Stephen King's Debt to Horror Comics

Crusty old horror comics have played a significant role in the work of author Stephen King.

The Little Green God of Agony

Writer: Stephen King
Contributors: Dennis Calero

In the foreboding early panels of Stephen King's "The Little Green God of Agony", a free, 24-part serial webcomic, a path to the author's real-life tragedy is apparent. Framed in dim blues and knife-edged, pitch-black shadow lines from Harvey Award-nominated artist Dennis Calero, the first sequence has King's billionaire and plane crash survivor Andrew Newsome in the care of Katherine MacDonald, his private nurse. Open Culture blogger Ayun Halliday highlights the connection to King's own "debilitating accident" when a van struck him as he walked along North Lovell, Maine's Route 5 in 1999. He was hospitalized for three weeks. The "Little Green" exposition is also reminiscent of Misery -- King's novel about a writer who barely survives a heinous car accident when he's "treated" for his injuries in the home of a deranged fan. Either way, the comic is off to a grim start.

"The Little Green God of Agony" appeared initially as a short story in King's A Book of Horrors in 2011. Dennis Calero inks the first six pages of this comic adaptation in such dramatic plum, black, and blue that the facial features of bespectacled bystander "Rideout," a man of whom nurse Katherine MacDonald is suspicious, are rarely very distinct. King doesn't offer up a lot of characterization or narrative buildup just yet, but the pairing makes sense given the history that Calero has with King's material: He worked as a penciler on Marvel's The Dark Tower series, a well-liked comics version of King's popular novels.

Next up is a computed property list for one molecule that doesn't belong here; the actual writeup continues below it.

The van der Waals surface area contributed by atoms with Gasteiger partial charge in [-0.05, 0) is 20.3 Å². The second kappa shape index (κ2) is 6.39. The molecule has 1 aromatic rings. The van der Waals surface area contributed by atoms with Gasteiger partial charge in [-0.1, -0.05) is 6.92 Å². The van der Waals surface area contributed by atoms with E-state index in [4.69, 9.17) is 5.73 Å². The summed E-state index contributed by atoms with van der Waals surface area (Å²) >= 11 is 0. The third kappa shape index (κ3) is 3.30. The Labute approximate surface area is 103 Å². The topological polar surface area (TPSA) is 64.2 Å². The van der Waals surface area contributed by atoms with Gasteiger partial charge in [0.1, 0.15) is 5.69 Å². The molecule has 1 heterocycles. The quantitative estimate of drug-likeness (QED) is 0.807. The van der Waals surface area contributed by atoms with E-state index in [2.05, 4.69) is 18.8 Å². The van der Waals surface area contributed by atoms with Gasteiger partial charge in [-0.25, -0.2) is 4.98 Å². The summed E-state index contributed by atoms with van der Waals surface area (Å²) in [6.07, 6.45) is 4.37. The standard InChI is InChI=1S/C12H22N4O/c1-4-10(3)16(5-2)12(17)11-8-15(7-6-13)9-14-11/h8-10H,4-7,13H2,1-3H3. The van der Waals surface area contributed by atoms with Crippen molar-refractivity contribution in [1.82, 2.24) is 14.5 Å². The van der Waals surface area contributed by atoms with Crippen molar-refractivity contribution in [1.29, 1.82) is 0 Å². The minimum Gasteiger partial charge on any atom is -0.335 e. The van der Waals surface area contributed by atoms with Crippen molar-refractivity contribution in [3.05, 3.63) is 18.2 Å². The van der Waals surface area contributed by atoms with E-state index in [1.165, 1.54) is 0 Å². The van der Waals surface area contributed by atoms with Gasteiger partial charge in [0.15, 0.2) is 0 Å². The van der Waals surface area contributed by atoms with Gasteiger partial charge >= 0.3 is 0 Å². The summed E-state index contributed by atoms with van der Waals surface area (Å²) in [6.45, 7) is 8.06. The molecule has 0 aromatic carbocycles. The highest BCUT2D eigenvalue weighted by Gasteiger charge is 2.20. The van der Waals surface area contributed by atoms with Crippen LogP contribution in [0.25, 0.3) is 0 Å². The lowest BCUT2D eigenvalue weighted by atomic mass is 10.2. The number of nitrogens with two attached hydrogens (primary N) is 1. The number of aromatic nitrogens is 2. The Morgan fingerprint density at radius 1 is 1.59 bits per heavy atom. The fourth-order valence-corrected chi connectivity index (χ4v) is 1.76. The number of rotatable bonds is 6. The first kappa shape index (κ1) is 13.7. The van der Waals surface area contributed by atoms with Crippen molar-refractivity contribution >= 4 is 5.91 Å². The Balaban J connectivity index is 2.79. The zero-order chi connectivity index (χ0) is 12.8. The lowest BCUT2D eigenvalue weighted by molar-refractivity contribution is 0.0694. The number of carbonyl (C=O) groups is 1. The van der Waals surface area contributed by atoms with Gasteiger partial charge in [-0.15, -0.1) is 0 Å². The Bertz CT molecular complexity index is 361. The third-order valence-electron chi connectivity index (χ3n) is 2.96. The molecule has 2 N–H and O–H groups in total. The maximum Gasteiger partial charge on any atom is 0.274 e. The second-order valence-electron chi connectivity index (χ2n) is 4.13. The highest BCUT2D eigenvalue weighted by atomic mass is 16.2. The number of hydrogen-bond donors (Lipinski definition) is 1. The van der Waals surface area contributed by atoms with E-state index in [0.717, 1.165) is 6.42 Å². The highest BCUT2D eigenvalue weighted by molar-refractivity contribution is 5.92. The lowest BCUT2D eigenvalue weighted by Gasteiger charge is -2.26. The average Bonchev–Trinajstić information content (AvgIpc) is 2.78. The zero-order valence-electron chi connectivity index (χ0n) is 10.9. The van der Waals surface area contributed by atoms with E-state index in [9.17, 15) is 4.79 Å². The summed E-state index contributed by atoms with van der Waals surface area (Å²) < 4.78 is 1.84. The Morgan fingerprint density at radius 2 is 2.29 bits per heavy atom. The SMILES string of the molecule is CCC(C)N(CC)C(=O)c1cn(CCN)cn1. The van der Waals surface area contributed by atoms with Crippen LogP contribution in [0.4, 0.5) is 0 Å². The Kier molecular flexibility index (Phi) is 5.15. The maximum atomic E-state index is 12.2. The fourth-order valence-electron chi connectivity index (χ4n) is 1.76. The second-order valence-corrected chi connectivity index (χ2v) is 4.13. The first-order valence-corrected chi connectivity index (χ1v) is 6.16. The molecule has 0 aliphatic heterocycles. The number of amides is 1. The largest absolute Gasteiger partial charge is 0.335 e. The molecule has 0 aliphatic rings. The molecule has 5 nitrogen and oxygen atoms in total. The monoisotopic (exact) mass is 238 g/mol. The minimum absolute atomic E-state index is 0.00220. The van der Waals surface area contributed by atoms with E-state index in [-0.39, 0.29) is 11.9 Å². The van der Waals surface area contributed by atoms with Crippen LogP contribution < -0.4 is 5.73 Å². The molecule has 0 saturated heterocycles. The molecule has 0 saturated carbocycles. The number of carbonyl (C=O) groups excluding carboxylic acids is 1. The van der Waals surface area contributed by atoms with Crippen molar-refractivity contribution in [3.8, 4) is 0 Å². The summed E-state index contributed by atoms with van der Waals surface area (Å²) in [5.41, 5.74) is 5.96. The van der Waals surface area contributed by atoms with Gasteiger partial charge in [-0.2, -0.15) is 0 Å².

In Stephen King's On Writing, he recounts exercises that involved copying text from the comics he was reading as a young man into the pages of a notebook. In his Danse Macabre, King discusses the role that his favorite horror comics played in the development of 'Salem's Lot, his 1975 novel about a community of vampires in a small Maine town. King's early 1980s partnership with horror film icons George Romero and Tom Savini birthed Creepshow, a chilling comics-inspired horror movie built of vignettes about beyond-the-grave vengeance, insect infestations, and more. Spotted with humor as often as it is blood, Creepshow unravels just like early horror comics did, when "pacts with the devil and trips to hell" were common themes. Creepshow's opening sequence is mostly animated and the first "chapter" features King's son Joe, who won the Eisner Award for his IDW comics and recently collaborated with his dad on 2012's Road Rage comic series.

The long-expired but slowly decaying host at the forefront of Creepshow is emblematic of King's admiration for EC's Tales from the Crypt, and in particular, for "The Crypt-Keeper", the silver-haired ghoul who introduced and presided over the stories inside each issue of Tales. Creepshow's pieces are broken up by part-live action, part-animated gothic imagery, and it only made sense that a print comic adaptation drawn by Swamp Thing co-creator Bernie Wrightson would soon follow. Wrightson collaborated with King again on Cycle of the Werewolf, an illustrated 1983 collection of stories about a small town ravaged by a werewolf. Two years later, a film based on Cycle called Silver Bullet opened in theaters. Wrightson also contributed artwork to later volumes of The Dark Tower.